PRESIDENT OBAMA returned in his State of the Union address to a familiar slogan: The war in Afghanistan “is finally coming to an end.” That, of course, is not true: As 29 million Afghans could testify, there is no end to the conflict in sight. Mr. Obama equates the end of the war with the end of U.S. combat operations. “Together with our allies,” he told Congress on Tuesday, “we will complete our mission there by the end of this year.”
Even that is not true — at least, not according to the president’s announced plan. Mr. Obama reiterated his commitment to leave behind U.S. trainers and logistical support to assist the Afghan army, as well as a counterterrorism force to “pursue any remnants of al-Qaeda” — which presumably would involve military action. Though the president didn’t specify the size of the force, the U.S. commander in Afghanistan, Marine Gen. Joseph F. Dunford Jr., has reportedly recommended that it total 10,000 troops, complemented by several thousand more from NATO allies.
The continuing mission has overwhelming logic in its favor, both for Afghanistan and for the United States. Both have a vital interest in preserving the hard-won gains of the past dozen years — from the construction of a fledgling democracy to the education of a generation of girls. Though al-Qaeda has been driven from Afghanistan, it would likely return to the country in company with Taliban allies in the absence of a U.S. deterrent. Without U.S. troops and bases in Afghanistan, the United States also would be ill-placed to mount operations against terrorist targets in Pakistan.
Not surprisingly, polls show that Afghans broadly support a continuing U.S. mission, as do most members of President Hamid Karzai’s cabinet, most of the U.S. national security establishment and almost all NATO governments. But the project is in serious danger because two crucial actors are falling short: Mr. Karzai and Mr. Obama.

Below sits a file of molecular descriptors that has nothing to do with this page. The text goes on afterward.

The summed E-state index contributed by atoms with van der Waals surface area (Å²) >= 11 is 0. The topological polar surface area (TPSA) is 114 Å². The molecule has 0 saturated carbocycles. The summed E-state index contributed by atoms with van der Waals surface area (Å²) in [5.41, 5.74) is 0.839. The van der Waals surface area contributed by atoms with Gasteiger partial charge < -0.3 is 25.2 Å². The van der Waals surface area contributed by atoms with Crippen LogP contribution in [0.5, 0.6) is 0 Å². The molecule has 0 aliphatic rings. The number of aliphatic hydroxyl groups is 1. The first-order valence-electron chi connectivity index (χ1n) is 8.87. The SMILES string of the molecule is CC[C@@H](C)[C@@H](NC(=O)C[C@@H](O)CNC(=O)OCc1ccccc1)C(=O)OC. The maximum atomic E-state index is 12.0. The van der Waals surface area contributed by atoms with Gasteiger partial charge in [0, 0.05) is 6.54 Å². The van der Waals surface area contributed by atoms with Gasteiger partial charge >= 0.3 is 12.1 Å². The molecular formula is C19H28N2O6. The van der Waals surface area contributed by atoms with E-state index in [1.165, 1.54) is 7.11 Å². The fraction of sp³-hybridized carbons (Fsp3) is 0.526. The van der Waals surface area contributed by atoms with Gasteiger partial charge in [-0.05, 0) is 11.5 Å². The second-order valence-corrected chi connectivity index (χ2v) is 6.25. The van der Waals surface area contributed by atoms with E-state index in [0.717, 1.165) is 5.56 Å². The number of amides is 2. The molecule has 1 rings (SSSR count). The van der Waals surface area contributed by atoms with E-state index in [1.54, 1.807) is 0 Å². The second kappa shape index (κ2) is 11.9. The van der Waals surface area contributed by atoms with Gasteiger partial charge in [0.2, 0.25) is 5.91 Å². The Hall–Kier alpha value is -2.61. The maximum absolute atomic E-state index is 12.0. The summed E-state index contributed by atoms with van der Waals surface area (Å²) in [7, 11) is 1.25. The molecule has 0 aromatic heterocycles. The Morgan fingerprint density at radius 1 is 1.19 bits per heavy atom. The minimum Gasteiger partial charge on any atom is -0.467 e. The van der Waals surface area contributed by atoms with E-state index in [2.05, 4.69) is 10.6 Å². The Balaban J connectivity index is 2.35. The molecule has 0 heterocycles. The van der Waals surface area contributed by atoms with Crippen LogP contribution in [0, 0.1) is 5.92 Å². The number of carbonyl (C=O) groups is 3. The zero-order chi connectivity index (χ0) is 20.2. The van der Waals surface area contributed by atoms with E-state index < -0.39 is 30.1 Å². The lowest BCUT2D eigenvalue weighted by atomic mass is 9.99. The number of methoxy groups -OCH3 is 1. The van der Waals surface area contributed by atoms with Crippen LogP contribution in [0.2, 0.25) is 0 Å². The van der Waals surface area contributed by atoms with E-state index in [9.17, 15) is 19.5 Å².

Mr. Karzai’s counterproductive behavior has been getting the brunt of attention in Washington. His wild allegations about U.S. military misconduct are deeply offensive, but worse is his refusal to sign the bilateral security agreement he negotiated with the Obama administration and presented to a national assembly of notables for endorsement. Without the agreement, which sets the legal basis for a continued U.S. presence, the United States would be forced into a full withdrawal.
The administration has the option of sidestepping Mr. Karzai, who is due to be replaced in a presidential election scheduled for April. It could plan for a continued presence and even announce its dimensions with the expectation that the new president would sign on; virtually all of the candidates have expressed support. It could buy time with a brief extension of the existing military agreement. Instead, Mr. Obama has played into Mr. Karzai’s hands by setting deadlines for his signature and hinting that he will embrace a “zero option” if the matter is not soon settled.
The president is also communicating the wrong message to Americans with speeches proclaiming “the end of America’s longest war.” If a continued U.S. mission is to be supported by the public and funded by Congress — which just slashed this year’s Afghanistan funding — Mr. Obama must make the case why it is in the national interest for troops to remain. That he does virtually the opposite makes him complicit with Mr. Karzai in undermining a major national security interest.